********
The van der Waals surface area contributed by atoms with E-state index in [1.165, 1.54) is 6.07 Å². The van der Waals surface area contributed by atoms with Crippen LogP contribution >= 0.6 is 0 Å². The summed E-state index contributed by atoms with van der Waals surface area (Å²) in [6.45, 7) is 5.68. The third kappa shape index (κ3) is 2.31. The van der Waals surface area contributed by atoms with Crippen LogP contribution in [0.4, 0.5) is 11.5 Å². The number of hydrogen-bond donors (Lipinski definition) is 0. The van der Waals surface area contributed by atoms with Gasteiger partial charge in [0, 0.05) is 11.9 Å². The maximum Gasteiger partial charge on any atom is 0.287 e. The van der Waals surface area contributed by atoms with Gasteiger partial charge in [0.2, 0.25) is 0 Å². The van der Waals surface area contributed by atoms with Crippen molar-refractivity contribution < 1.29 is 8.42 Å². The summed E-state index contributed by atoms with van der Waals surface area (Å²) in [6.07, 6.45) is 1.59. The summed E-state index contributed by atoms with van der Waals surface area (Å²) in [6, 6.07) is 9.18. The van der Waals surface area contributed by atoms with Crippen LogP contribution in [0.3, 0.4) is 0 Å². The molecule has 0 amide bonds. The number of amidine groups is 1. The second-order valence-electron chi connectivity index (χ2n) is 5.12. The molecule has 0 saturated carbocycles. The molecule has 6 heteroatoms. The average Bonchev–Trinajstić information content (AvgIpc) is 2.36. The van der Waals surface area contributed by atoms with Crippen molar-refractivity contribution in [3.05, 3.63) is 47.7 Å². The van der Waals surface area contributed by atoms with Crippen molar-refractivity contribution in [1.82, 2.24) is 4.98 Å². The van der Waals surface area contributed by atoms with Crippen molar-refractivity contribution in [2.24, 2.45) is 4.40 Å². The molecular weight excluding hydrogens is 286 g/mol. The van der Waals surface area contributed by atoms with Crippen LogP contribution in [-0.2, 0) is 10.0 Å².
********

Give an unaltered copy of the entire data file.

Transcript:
The van der Waals surface area contributed by atoms with E-state index in [1.165, 1.54) is 6.07 Å². The van der Waals surface area contributed by atoms with Crippen LogP contribution >= 0.6 is 0 Å². The summed E-state index contributed by atoms with van der Waals surface area (Å²) in [6.45, 7) is 5.68. The third kappa shape index (κ3) is 2.31. The van der Waals surface area contributed by atoms with Crippen LogP contribution in [0.4, 0.5) is 11.5 Å². The number of hydrogen-bond donors (Lipinski definition) is 0. The van der Waals surface area contributed by atoms with Gasteiger partial charge in [0, 0.05) is 11.9 Å². The maximum Gasteiger partial charge on any atom is 0.287 e. The van der Waals surface area contributed by atoms with Gasteiger partial charge in [0.2, 0.25) is 0 Å². The van der Waals surface area contributed by atoms with Crippen molar-refractivity contribution < 1.29 is 8.42 Å². The summed E-state index contributed by atoms with van der Waals surface area (Å²) in [6.07, 6.45) is 1.59. The summed E-state index contributed by atoms with van der Waals surface area (Å²) in [6, 6.07) is 9.18. The van der Waals surface area contributed by atoms with Crippen LogP contribution in [0.3, 0.4) is 0 Å². The molecule has 0 amide bonds. The number of amidine groups is 1. The second-order valence-electron chi connectivity index (χ2n) is 5.12. The molecule has 0 saturated carbocycles. The molecule has 6 heteroatoms. The average Bonchev–Trinajstić information content (AvgIpc) is 2.36. The van der Waals surface area contributed by atoms with Crippen molar-refractivity contribution in [3.05, 3.63) is 47.7 Å². The van der Waals surface area contributed by atoms with Crippen molar-refractivity contribution in [1.82, 2.24) is 4.98 Å². The van der Waals surface area contributed by atoms with Crippen molar-refractivity contribution in [2.24, 2.45) is 4.40 Å². The molecular weight excluding hydrogens is 286 g/mol. The van der Waals surface area contributed by atoms with Crippen LogP contribution in [-0.2, 0) is 10.0 Å².